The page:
Storms can be significant events to any type of aircraft, but a balloon is perhaps the most weather sensitive aircraft there is. An airplane can turn and run from a storm whereas a balloon is drawn into a storm. The winds will accelerate and head toward a building storm and flow out of a decaying storm. These gust fronts can occur 75 to 100 miles away from the actual storm and create winds that are dangerous to a balloon. Once again, it’s the wind! If storms are forecast or there are storms within 100 miles we will reschedule flights.


        Since hot air balloons fly by changing the temperature inside the balloon with heat, it stands to reason that outside air temperature is going to affect balloon flights, and it does! When the air in the balloon is heated, it becomes hotter and thus less dense than the surrounding outside air. This hotter air is “lighter” and the balloon will float upward. The more heat, the higher up you go. A balloon will fly when its temperature is around 140 degrees above the outside air temperature (generally). So, the colder it is outside, the less heat it takes to fly and conversely, the hotter it is outside, the more heat it will take to fly. Can’t wrap your head around this? Here is an example:

Outside Air Temperature    +   Heat it Takes to Fly (140 F)  =   Temperature Inside the Balloon
    Cold day of 30 degrees F     + 140 F                   =  170 degrees inside the balloon
Hot  day of 95 degrees F     + 140 F                   =  235 degrees inside the balloon (more heat if it’s hot out)

        This is of particular concern to companies operating smaller balloons. The smaller the balloon, the less lift capacity it will have and the hotter it must be inside the balloon for it to fly. The maximum continuous operating temperature for most hot air balloons is 250 degrees Fahrenheit. That leaves little margin for safety and for maneuvering on a very hot day.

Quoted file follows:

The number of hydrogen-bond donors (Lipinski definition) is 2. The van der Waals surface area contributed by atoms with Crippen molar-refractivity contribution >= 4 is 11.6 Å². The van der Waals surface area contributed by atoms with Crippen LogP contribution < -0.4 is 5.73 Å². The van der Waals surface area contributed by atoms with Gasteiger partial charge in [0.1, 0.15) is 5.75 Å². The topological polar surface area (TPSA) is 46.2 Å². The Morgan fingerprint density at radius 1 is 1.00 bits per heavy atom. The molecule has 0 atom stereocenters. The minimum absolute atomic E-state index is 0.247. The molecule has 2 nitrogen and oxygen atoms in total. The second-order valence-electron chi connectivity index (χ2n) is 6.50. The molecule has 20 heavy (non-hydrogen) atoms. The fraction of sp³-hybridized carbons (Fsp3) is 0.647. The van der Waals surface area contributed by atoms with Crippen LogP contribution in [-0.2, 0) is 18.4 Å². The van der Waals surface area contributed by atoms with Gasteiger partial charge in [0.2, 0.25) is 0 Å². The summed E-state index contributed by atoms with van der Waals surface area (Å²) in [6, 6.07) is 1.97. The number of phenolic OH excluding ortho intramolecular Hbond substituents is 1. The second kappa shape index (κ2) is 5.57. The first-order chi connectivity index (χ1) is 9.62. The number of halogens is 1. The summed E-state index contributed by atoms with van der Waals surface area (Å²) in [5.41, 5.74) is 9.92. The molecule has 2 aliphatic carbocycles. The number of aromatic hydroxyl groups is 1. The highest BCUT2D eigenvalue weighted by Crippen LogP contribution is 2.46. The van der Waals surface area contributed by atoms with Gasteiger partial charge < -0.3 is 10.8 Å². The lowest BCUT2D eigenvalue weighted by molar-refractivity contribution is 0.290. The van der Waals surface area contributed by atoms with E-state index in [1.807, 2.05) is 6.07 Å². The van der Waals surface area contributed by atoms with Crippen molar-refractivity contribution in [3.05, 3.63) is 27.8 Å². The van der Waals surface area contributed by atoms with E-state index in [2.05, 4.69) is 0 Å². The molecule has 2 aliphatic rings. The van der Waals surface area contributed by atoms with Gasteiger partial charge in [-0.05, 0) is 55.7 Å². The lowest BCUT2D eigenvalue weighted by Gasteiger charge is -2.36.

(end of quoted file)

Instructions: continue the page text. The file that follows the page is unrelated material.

Courtesy fun-flying.com

We would like to welcome you to the Ballooning Capital of the World web site.  The Ballooning Capital is located in the greater Albuquerque, New Mexico, USA area including area communities like Rio Rancho.

The Albuquerque International Balloon Fiesta  is the world’s largest hot air balloon festival and takes place each October.  During the balloon festival you will see literally hundreds of balloons.  The event is considered to be the most photographed event in the world.  Guests of the event are allowed to mingle amongst the balloons and possibly even to help the crews.

There are more resident hot air balloonists in the local area than anywhere else in the world.  The ideal conditions and the growth of the sport have attracted many people to the Albuquerque area.  Hardly a day goes by without a balloon launch, weather permitting.

Albuquerque has a unique climatological feature called the “box”.  The Sandia Mountain to the east blocks the sun from heating the ground, and as a result, the air near the ground is cooler and flows to the south, and 600-700 feet up, the warmer air flows to the north, allowing the balloon pilot to launch and land in nearly the same spot, if not in fact, the same spot.

Another great activity is called balloon glow.  This is the glow from the balloon when the hot propane-powered flames light up the balloon, and because of the balloon’s size, can be seen from a long distance.  Several times during the year there are actual balloon glow events during which the balloons are on display, but aren’t launched.

This web site has been created to tell the world about what is going on here and we welcome your comments and pictures.   Our host is a photographer so there will be many unique photos not found elsewhere plus photos contributed by other photographers.

Thanks for stopping by and we hope to see you back again!